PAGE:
Overall I enjoyed the story and agree with most of it. The double-counting cash management idea just sounds like trouble waiting to happen to me. As my parents taught me when I was a child, "you can't spend it twice". As other posts mention, with self-discipline this doesn't have to be a big problem. But what about when your spouse has access to the account? You're planning on using that cash for bills, while they're off grocery shopping and happen to find the tomato paste bonanza - not knowing that an opportunity expenditure will cut the checking account low enough to trigger an overdraft charge? I'm not talking about anything malicious. Just not enough communication. It's an easy mistake. And if the emergency fund is lumped in as mentioned there may not be an overdraft fee involved, but I'd be more worried about dipping the emergency cash too low. Especially if it's so readily accessible and being tapped into in such an innocent way. It could erode away faster than I'm comfortable with. Identity theft, debit card # stolen, you name it... I don't want something like that to make my emergency funds evaporate - even if it does come back in a few months after the bank sorts things out.

I guess for me it comes down to "one big lump, except a few specific things".

Philip Brewer's picture

Right!  Multiple accounts serve many useful purposes:

  1. Protecting your cash from accidents (due to miscommunication or carelessness) and from crimes (like identity theft). 
  2. Access to different ranges of investment choices. 
  3. Protection against temporary hiccups caused by things like a natural disaster (that might keep workers at the instituion from getting to the oiffice--or keep you from getting to your local bank) or any kind of problem that might shut down their computer or telecommunication systems.

In addition, the different kinds of compartments (like IRAs and 401(k)s) offer some protection if you're sued or forced into bankruptcy. 

And that's my whole point.  When you manage your money as one big lump, you can make a plan for splitting your money up into multiple accounts based on maximizing these sorts of advantages.  That gets a lot harder if you're simultaneously trying to keep the money for your back-to-school wardrobe in one account and the money for the kid's braces in another account.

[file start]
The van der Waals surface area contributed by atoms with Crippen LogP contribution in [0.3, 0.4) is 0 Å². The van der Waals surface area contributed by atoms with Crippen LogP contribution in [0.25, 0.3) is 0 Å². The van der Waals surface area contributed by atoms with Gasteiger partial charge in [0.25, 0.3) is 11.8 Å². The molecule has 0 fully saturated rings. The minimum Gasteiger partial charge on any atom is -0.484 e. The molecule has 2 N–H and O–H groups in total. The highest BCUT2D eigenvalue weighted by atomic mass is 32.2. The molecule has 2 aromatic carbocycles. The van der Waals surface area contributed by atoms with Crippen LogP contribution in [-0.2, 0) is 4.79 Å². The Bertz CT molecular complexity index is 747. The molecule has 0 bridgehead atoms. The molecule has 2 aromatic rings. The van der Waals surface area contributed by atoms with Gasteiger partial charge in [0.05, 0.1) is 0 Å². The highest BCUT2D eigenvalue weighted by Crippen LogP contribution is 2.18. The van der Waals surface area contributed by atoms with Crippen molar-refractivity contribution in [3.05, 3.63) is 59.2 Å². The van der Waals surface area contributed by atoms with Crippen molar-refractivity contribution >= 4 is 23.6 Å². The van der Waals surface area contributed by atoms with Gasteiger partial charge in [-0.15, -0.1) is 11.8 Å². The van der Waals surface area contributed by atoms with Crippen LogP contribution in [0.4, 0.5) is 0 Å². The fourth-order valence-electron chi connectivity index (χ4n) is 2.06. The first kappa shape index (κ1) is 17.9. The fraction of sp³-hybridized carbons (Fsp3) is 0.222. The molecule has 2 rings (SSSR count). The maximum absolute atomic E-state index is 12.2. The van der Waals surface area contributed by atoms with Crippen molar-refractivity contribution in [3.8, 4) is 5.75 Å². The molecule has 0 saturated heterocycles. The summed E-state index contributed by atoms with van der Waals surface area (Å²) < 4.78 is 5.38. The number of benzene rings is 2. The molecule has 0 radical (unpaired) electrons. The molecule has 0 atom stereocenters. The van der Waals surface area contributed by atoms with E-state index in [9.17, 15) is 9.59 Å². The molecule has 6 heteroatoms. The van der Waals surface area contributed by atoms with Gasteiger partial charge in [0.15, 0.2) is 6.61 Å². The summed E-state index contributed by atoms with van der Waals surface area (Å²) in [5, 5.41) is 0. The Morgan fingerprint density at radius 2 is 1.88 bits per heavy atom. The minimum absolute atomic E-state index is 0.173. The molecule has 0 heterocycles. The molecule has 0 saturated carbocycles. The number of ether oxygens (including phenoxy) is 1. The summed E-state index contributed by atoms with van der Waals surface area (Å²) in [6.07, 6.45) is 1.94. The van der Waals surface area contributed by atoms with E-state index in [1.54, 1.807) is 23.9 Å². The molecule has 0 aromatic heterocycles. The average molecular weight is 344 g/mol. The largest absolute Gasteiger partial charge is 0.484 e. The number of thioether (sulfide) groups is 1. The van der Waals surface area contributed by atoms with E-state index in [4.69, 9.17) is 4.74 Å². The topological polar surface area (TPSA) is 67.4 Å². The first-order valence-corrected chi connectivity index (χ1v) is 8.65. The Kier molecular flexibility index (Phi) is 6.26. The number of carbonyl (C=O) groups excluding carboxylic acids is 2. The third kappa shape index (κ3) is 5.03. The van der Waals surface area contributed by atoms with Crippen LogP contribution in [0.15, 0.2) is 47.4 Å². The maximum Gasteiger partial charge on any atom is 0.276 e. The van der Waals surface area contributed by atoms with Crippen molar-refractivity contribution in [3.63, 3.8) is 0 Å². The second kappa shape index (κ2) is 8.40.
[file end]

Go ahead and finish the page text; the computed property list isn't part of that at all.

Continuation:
Guest's picture

p: Your checking account contains money you will spend soon.
q: Soon you will spend money on X, Y, and Z.
r: The money in your checking account is for X, Y, and Z.

p ^ q -> r

Seems like a fairly accurate model of reality to me...

This seems like the argument on joint vs. separate checking accounts for married couples to me. Look at it upside down, inside out or any other way you want, you still end up with your money in the same places.

Philip Brewer's picture

For example, you want to have some money in a local bank, because sometimes you simply have to have money that's right there in town (to bail a friend out of jail, or to get a certified check to close an important business deal).  On the other hand, maybe the internet bank pays a higher interest rate.  As long as you have the necessary sum in a local bank, maybe the rest of your cash can go in the internet bank and earn the higher return.

Another example would be putting some money into a near-cash investment, such as a savings bond.  Once savings bond is one year old you can redeem up to $1000 worth at any US bank any time during banking hours, and yet they often pay a much higher rate of interest than other investments that you can turn into cash wherever you happen to be.

My point is that the division ought to be decided on that kind of basis, not on the basis of what you're planning to use the money for.

Guest's picture

But you put the money in those different accounts to take advantage of their benefits based on what you're planning on using the money for. How else do you know how much to put in each account type? How do you arrive at that "necessary sum"?

It seems like you're mostly concerned with having your money serve multiple purposes. Just because a person compartmentalizes, doesn't mean your money can't serve multiple purposes. When you decide how much cash to keep on hand in case of an emergency, you're designating that money for any and all emergencies. You don't sit there and save 5k in case the roof needs it plus 2k in case my transmission goes on my car plus 3k in case I get hospitalized for my asthma, etc. You'd never stop saving if that were the case!

People don't go on vacation instead of repaving the driveway because the market went a certain way, they go because people don't want to give up their fun to do what they should do. They do it because they think it would be nice to do both, but don't do what it takes to make that happen.

Guest's picture

How does that work with tax-advaantaged accountants such as IRA, 401ks, ta- adantaged college savings, Health Savings Accounts, etc? These all have rules about when and for what you can use them. If you use your 401k to sae for a goal before you reach a certain age, you will likley pay a penalty. To avoid that, you need to make sure the "labels" fir what you are planning to use the money for. In other words, to compentalize.